“It is difficult to understand why some brands are using any excuse to try to avoid responsibility. The workers are waiting for money and medical assistance,” Monika Kemperle, assistant general secretary of IndustriALL, told Reuters.
(…)
LACK OF CLARITY?
Several retailers were criticized for staying away from the talks, including U.S. group Wal-Mart (WMT.N), which sourced garments from the factory hit by the fire, as well as Italian clothing retailer Benetton and Spanish fashion chain Mango.
Benetton’s chief executive Baigio Chiarolanza said many companies had not joined the Geneva talks due to a “lack of clarity” around objectives and a lack of involvement by several key stakeholders.
“We decided to focus our efforts and resources in working directly with those affected by the Rana Plaza disaster and their families so that we can provide them with concrete help while they need it the most,” he said in a statement.
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reuters BDCHRONICLE bdnews24 BD new age

(update 0030h loc.time)

* Global buyers fail to reach consensus:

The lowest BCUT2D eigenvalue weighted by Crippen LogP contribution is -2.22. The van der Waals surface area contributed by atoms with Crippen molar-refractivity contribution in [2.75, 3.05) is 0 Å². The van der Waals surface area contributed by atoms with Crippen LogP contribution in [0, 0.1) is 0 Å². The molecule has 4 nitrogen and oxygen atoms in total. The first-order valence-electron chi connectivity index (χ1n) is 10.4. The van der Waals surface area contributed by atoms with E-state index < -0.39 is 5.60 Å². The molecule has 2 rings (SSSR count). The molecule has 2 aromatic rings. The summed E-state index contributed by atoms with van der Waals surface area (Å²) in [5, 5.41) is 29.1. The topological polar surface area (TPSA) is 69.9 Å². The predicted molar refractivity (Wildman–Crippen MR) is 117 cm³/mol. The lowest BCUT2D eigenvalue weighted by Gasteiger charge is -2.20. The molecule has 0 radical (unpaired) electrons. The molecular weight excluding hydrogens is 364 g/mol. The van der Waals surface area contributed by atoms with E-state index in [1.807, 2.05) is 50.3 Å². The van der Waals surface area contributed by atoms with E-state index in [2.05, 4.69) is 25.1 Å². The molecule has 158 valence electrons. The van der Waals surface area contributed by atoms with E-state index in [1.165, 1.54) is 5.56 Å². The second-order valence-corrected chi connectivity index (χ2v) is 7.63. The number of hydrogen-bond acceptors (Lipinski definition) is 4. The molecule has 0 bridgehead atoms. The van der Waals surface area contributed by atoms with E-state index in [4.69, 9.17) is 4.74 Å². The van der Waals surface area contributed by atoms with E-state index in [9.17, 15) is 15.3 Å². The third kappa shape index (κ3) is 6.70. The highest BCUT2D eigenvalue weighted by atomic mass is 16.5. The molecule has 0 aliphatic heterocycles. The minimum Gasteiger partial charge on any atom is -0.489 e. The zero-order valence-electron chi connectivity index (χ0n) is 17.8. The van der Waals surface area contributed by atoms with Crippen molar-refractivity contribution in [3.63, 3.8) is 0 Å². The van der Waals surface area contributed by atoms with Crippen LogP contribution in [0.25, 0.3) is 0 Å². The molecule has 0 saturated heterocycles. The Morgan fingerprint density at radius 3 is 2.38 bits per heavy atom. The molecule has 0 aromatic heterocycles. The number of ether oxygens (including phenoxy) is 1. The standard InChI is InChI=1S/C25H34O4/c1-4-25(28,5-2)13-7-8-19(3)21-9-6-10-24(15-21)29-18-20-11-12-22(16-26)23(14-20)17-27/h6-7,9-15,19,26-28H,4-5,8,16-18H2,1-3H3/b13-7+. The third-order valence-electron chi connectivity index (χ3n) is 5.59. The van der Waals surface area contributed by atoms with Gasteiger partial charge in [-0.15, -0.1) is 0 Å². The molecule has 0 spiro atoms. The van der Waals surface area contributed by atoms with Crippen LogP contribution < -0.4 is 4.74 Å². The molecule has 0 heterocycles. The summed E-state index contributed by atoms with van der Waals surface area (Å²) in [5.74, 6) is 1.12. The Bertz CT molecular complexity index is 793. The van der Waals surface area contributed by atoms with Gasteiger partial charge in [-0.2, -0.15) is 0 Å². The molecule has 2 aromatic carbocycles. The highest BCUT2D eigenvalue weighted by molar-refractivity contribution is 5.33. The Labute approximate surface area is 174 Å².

Global buyers, after holding meetings in Geneva, failed to reach any consensus on creation of a fund for providing long-term compensation for the Tazreen and Rana Plaza victims, as majority of the buyers did not join the initiative.

The meetings, convened by IndustriALL Global Union on September 11 and 12, were facilitated by the International Labour Organisation (ILO) as a neutral and independent chair.
However, the stakeholders concerned decided to sit again within next two weeks to discuss the issue, according to a statement issued by IndustriAll Thursday.

It said: international experts outlined best practices for the establishment of a compensation fund, overseen by a multi stakeholder committee, which could be created through an agreement by all the parties involved. No such agreement was reached at these meetings, although the brands present committed to continue discussions on this issue.

Immediately after the meeting Primark committed to provide a further three months salary to all affected families as emergency relief, while no other brand or retailer committed such relief, it added.
A total of 29 brands were invited to join the meeting on Rana Plaza victims. Among them, Bon Marché, Camaieu, El Corte Ingles, Kik, Loblaw, Mascot, Matalan, Primark and Store Twenty One attended it.

However, Adler, Auchan, Benetton, C&A, Carrefour, Cato Corp, The Children’s Place, Dressbarn, Essenza, FTA International, Gueldenpfennig, Iconix Brand, Inditex, JC Penney, Kids Fashion Group, LPP, Mango, Manifattura Corona, NKD, Premier Clothing, PWT Group, Texman and Walmart failed to show up.